Fuchsia Dunlop deserves a lot of credit for being the only serious writer in the West who has consistently championed Chinese chefs over the years, and with beautifully evocative prose. Her coverage of Yubo and Dai Jianjun among others have ostensibly been responsible for launching these chef’s into the global limelight, and helped spawn a new wave of interest in China’s rich culinary heritage. Her latest story in FT about rising Chengdu chef Lan Guijun is no exception. I’m consistently impressed by her pulse on the Chengdu scene and intimacy with its key players despite being based in London. Lan Guijun is a chef who has long been well-known amongst culinary aficionados in Chengdu, but only in the last few years morphed into his current incarnation; ambassador of refined Chinese gastronomy. After disappearing off the scene in a long sabbatical during which time he studied traditional cuisine and the art of pottery-making in Jingdezhen, he has returned with a mission: to shed light on the intricacies of Chinese cuisine, and to do it an an elevated level of aesthetics and presentation on par with the most progressive cuisines in the world. Its about time this was expressed.
After reading her article, I was inspired to book a ticket to Chengdu and use the excuse of a family reunion to go to his restaurant Yu Zhi Lan. It did not disappoint; 25 precise courses and practically every single one was on point. The setting is on a quiet tree-lined street in the centre of town, black unmarked doors lead into an intimate four-room house where several set-menu options are available based on price. We chose the starter option at 500 RMB per head. A single, perfect fig began the meal, and quickly progressed into 8 cold appetizers, arranged on an array of custom-made porcelain. A memorable dish of “golden thread noodles”, a Chengdu snack-house favorite, was taken to a next level of precision with free-range duck egg yolk noodles, hand cut to a thousand silken slivers. The meal progressed with a finesse I associate with the kaisekis of Kyoto; characteristically complex flavours from Sichuan were somehow made more delicate with a focus on the “yuan wei” or original flavour of its ingredients and a noticeable lack of additives and artificial flavouring. Attention to detail was paramount. The final dessert of “crystal mango jelly” came wrapped in the skeleton of a leaf so iridescent it glowed.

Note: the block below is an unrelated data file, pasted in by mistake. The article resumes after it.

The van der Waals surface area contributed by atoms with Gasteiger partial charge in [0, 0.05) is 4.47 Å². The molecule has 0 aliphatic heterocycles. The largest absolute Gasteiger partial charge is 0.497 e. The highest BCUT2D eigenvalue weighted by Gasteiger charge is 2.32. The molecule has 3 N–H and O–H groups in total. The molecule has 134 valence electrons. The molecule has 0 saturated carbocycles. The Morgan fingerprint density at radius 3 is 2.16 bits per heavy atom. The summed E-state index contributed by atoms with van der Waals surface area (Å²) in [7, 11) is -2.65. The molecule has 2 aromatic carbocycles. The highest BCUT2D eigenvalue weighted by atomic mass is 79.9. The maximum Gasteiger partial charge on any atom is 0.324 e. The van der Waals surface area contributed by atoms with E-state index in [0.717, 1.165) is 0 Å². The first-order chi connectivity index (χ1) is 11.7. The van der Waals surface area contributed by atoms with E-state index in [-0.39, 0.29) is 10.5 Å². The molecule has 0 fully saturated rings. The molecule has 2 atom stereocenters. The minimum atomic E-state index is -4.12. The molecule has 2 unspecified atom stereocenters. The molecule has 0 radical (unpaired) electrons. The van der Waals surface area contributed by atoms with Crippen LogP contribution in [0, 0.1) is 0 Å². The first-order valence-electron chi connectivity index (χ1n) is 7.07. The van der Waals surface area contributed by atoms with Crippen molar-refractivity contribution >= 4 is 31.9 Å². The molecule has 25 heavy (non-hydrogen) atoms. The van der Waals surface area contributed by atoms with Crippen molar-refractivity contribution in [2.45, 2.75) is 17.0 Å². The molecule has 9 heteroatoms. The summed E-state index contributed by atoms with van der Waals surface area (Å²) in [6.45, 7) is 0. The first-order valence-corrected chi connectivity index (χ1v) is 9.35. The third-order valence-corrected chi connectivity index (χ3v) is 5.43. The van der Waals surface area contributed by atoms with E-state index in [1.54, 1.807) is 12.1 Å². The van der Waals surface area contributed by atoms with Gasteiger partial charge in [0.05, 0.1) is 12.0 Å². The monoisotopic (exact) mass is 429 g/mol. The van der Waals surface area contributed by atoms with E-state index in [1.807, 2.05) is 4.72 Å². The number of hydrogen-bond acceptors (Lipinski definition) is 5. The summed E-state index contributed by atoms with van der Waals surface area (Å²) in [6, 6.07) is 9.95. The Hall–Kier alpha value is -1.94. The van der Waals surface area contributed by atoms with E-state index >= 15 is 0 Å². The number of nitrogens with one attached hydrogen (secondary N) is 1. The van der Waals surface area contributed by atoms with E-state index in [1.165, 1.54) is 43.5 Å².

See the Flickr album for all the photos from this meal.
I leave you with this, the best expression of Chinese cooking I’ve heard in a very long time.
“I’m not fanatical about authenticity,” he says. “I’m from Sichuan, so whatever I cook is Sichuanese. Today’s invention is tomorrow’s ‘tradition’ anyway. We Chinese should stop droning on about our ‘four great inventions’ and all that, and look to the outside world. We shouldn’t forget our roots, of course; we should preserve our traditions. But we shouldn’t be too conservative. I want to cook in a spirited way, not like a machine.